Australia

'Traumatised' family denies knowing child was on car roof

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The family of a four-year-old boy filmed on top of a car as it drove down a West Australian highway has denied knowing their child was on the roof.

The parents of a child filmed riding on the roof of a car as it sped along a busy West Australian highway say they have been "traumatised" by the experience.

Footage of the four and a half-year-old posted to social media on Friday shows the boy clinging to the roof rack of a Holden SUV as it was driven through Perth's southern suburbs.

At one point the vehicle enters Tonkin Highway, which has a speed limit of 100km/h.

Speaking through a representative on Tuesday, his family said they were "shell shocked" by the incident.

Videos of the incident appeared on social media.
Videos of the incident appeared on social media.
Channel 7

National Indigenous Critical Response Services national co-ordinator Gerry Georgatos said the public backlash had "traumatised" the child's parents and siblings.

"It was an extraordinary, freakish occurrence," Mr Georgatos told AAP on Tuesday.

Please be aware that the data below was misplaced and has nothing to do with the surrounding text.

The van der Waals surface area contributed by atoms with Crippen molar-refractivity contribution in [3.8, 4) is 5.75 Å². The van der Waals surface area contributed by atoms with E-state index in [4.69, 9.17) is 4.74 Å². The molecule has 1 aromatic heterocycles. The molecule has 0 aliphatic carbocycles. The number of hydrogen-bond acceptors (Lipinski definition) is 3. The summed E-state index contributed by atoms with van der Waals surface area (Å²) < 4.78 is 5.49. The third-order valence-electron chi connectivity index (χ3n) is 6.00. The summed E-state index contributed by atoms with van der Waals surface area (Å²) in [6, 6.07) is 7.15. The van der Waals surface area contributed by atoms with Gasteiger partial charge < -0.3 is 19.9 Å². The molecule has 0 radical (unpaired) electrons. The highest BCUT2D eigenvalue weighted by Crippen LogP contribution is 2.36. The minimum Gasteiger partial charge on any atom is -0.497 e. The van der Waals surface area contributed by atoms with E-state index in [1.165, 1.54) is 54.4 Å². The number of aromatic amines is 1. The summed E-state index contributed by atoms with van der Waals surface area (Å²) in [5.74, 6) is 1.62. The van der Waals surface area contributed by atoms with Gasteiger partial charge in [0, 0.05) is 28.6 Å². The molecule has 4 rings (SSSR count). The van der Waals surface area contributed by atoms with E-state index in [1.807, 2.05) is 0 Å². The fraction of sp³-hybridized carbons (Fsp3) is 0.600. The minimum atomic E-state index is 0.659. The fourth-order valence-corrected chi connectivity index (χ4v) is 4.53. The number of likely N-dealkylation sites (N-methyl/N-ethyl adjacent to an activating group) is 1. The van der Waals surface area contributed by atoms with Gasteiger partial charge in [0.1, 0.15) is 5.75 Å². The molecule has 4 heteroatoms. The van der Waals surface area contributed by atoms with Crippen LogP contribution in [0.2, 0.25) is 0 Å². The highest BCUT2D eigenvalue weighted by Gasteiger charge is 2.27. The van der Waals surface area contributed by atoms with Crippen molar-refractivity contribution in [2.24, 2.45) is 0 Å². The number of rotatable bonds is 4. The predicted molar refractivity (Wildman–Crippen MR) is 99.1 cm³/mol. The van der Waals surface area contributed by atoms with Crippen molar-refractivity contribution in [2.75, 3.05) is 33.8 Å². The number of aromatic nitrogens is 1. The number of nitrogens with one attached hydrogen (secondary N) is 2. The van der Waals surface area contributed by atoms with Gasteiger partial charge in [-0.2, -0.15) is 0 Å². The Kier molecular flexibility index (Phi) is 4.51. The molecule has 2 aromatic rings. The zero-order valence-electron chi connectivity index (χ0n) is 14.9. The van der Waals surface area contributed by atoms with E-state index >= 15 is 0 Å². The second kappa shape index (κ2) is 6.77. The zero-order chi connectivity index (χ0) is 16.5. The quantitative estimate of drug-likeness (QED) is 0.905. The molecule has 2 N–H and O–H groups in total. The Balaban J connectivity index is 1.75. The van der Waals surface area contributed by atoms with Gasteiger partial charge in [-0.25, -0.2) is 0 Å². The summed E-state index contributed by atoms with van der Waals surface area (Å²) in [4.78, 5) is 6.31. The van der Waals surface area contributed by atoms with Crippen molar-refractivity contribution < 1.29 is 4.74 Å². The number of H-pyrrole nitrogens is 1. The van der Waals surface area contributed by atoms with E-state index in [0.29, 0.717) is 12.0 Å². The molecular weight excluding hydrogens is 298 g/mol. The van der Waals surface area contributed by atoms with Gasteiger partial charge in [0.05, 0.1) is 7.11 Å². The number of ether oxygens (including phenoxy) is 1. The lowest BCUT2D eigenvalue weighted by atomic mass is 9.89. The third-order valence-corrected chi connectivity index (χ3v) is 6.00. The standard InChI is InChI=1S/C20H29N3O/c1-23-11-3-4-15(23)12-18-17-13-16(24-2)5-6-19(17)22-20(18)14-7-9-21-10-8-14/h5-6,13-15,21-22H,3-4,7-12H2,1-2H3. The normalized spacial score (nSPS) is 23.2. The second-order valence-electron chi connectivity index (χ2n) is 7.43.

The family claims the boy must have climbed on top of the vehicle by himself.

"Kids love to climb things, they'll get up trees, climb benchtops," Mr Georgatos said.

He denied the mother knew her son was on the roof, adding it wasn't until frantic motorists managed to flag her down the woman realised something was wrong.

Erica, the mother of the boy, and Gerry Georgatos.
Erica, the mother of the boy, and Gerry Georgatos.
AAP

Police say the car stopped and the boy was placed back inside before the driver was pulled over at a Harrisdale petrol station.

Officers say three children were seen in the car, including a four-year-old boy not wearing restraints.

A 36-year-old mother of six is facing dangerous driving charges and will be summonsed to appear in court at a later date.

But the family say their trauma has been compounded by online trolling.

Mr Georgatos said people on social media had been making "wild accusations" and "near-libellous" claims.

"These are salt of the earth, good people," he said. "They're just thankful their child is alive and well."

The NICRS will be providing ongoing counselling for the family.

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